To perform a roll-forward recovery in my test scenario, I just needed to choose a point in time where the content still existed, somewhere between the creation at 19:58 and the deletion at 20:02. Half way in between at 20:00 seemed like a reasonable choice. I could recover the deleted content by restoring the most recent backup prior to 20:00 (the 19:49 one) and then roll-forward the transactions up to 20:00.
As shown in the screenshot below I right mouse clicked on the 19:49 backup in the backup history list to select the “Recover from This Backup…” context menu item:
The initial “Recover from This Backup” dialog was then displayed:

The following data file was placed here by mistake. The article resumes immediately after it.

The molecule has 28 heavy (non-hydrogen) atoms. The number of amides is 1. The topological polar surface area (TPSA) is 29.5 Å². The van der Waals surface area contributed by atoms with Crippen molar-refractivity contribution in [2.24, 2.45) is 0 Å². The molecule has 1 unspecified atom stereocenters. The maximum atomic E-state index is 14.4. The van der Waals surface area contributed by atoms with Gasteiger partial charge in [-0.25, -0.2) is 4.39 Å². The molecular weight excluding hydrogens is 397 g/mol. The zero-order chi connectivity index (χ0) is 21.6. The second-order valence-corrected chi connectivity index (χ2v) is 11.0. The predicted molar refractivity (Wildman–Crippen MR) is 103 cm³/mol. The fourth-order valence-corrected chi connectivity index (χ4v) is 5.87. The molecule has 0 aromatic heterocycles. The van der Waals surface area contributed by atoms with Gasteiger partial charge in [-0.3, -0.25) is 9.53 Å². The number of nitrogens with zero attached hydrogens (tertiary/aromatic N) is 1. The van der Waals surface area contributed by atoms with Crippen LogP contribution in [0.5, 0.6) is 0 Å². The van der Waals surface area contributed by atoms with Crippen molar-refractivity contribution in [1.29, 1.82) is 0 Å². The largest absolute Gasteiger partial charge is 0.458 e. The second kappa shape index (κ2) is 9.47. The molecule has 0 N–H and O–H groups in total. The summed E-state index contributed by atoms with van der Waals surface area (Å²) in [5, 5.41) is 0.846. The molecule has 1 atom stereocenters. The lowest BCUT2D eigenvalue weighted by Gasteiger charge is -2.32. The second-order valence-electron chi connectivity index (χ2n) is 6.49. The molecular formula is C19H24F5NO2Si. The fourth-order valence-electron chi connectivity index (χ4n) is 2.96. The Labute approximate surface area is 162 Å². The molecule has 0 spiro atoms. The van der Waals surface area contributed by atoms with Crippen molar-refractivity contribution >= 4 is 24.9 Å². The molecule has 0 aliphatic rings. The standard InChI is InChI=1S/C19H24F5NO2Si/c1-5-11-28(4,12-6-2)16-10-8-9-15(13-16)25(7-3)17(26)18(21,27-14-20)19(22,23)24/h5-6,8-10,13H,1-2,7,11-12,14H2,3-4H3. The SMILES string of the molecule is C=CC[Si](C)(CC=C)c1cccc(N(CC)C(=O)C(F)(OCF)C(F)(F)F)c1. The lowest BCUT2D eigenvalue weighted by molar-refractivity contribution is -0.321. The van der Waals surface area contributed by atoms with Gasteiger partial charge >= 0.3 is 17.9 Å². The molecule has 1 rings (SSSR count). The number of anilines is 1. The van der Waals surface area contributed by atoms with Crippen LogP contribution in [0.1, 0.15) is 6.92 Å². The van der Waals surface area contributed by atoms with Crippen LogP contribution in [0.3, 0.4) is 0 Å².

A few changes were made to this dialog to control how much recovery was required. I provided some comments, ticked the “Roll forward transactions” checkbox and provided the end time of 2011-10-06T20:00:00 as a local time (Brisbane is GMT+10).
At 20:22 I clicked the OK button to start the restore process. A progress dialog was displayed:
… and when the restore was finished an information dialog popped up:
After the restore I checked the backup history list. I was a little surprised when I didn’t see a Restore entry type, but instead a Backup entry type.
After thinking about it for a little while, it kind of makes sense that a restore should involve a new backup and new journal from the point of restore.
Checking in the SAS Management Console 9.3 Folders tab I confirmed that the ‘accidentally’ deleted content had indeed been restored:
I even ran the stored process to double check it still ran successfully.
SAS 9.3 Metadata Backup Storage
It is interesting to see how the backups are stored too. The screenshot below shows the directory structure for the Metadata Server/Backups folder: